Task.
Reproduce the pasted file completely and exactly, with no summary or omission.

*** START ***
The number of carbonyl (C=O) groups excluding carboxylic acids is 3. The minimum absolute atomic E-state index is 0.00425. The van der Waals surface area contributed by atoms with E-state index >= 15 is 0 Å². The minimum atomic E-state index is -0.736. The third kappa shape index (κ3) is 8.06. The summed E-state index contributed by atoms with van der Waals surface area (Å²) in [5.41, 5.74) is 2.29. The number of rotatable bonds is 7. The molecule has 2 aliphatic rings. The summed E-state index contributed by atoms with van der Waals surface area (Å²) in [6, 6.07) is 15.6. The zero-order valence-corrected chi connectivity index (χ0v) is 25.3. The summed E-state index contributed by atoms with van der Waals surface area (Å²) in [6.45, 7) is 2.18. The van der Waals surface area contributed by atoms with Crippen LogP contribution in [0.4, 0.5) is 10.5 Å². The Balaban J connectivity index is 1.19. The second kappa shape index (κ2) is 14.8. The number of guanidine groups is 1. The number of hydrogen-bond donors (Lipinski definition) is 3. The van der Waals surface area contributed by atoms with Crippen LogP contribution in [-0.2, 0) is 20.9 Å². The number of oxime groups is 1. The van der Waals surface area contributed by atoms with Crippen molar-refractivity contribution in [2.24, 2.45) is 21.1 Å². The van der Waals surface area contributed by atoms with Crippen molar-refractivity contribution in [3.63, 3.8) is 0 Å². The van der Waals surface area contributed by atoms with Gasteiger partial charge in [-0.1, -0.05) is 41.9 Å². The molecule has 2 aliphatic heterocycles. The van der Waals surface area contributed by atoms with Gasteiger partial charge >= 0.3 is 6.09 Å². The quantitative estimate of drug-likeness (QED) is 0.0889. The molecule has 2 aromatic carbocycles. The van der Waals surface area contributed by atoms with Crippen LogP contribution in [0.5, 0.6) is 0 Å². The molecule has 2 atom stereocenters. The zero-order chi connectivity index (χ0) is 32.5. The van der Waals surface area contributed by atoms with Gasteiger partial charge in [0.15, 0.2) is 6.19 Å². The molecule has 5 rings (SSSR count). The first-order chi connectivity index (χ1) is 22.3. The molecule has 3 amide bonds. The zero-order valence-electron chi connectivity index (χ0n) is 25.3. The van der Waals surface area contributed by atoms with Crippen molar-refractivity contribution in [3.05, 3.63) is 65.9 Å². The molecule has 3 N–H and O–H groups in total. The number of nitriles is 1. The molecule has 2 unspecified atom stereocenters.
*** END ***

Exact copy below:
The number of carbonyl (C=O) groups excluding carboxylic acids is 3. The minimum absolute atomic E-state index is 0.00425. The van der Waals surface area contributed by atoms with E-state index >= 15 is 0 Å². The minimum atomic E-state index is -0.736. The third kappa shape index (κ3) is 8.06. The summed E-state index contributed by atoms with van der Waals surface area (Å²) in [5.41, 5.74) is 2.29. The number of rotatable bonds is 7. The molecule has 2 aliphatic rings. The summed E-state index contributed by atoms with van der Waals surface area (Å²) in [6, 6.07) is 15.6. The zero-order valence-corrected chi connectivity index (χ0v) is 25.3. The summed E-state index contributed by atoms with van der Waals surface area (Å²) in [6.45, 7) is 2.18. The van der Waals surface area contributed by atoms with Crippen LogP contribution in [0.4, 0.5) is 10.5 Å². The Balaban J connectivity index is 1.19. The second kappa shape index (κ2) is 14.8. The number of guanidine groups is 1. The number of hydrogen-bond donors (Lipinski definition) is 3. The van der Waals surface area contributed by atoms with Crippen LogP contribution in [-0.2, 0) is 20.9 Å². The number of oxime groups is 1. The van der Waals surface area contributed by atoms with Crippen molar-refractivity contribution in [2.24, 2.45) is 21.1 Å². The van der Waals surface area contributed by atoms with Crippen molar-refractivity contribution in [3.63, 3.8) is 0 Å². The van der Waals surface area contributed by atoms with Gasteiger partial charge in [-0.1, -0.05) is 41.9 Å². The molecule has 2 aliphatic heterocycles. The van der Waals surface area contributed by atoms with Gasteiger partial charge >= 0.3 is 6.09 Å². The quantitative estimate of drug-likeness (QED) is 0.0889. The molecule has 2 aromatic carbocycles. The van der Waals surface area contributed by atoms with Crippen LogP contribution in [0.5, 0.6) is 0 Å². The molecule has 2 atom stereocenters. The zero-order chi connectivity index (χ0) is 32.5. The van der Waals surface area contributed by atoms with Gasteiger partial charge in [0.15, 0.2) is 6.19 Å². The molecule has 5 rings (SSSR count). The first-order chi connectivity index (χ1) is 22.3. The molecule has 3 amide bonds. The zero-order valence-electron chi connectivity index (χ0n) is 25.3. The van der Waals surface area contributed by atoms with Crippen molar-refractivity contribution in [3.05, 3.63) is 65.9 Å². The molecule has 3 N–H and O–H groups in total. The number of nitriles is 1. The molecule has 2 unspecified atom stereocenters.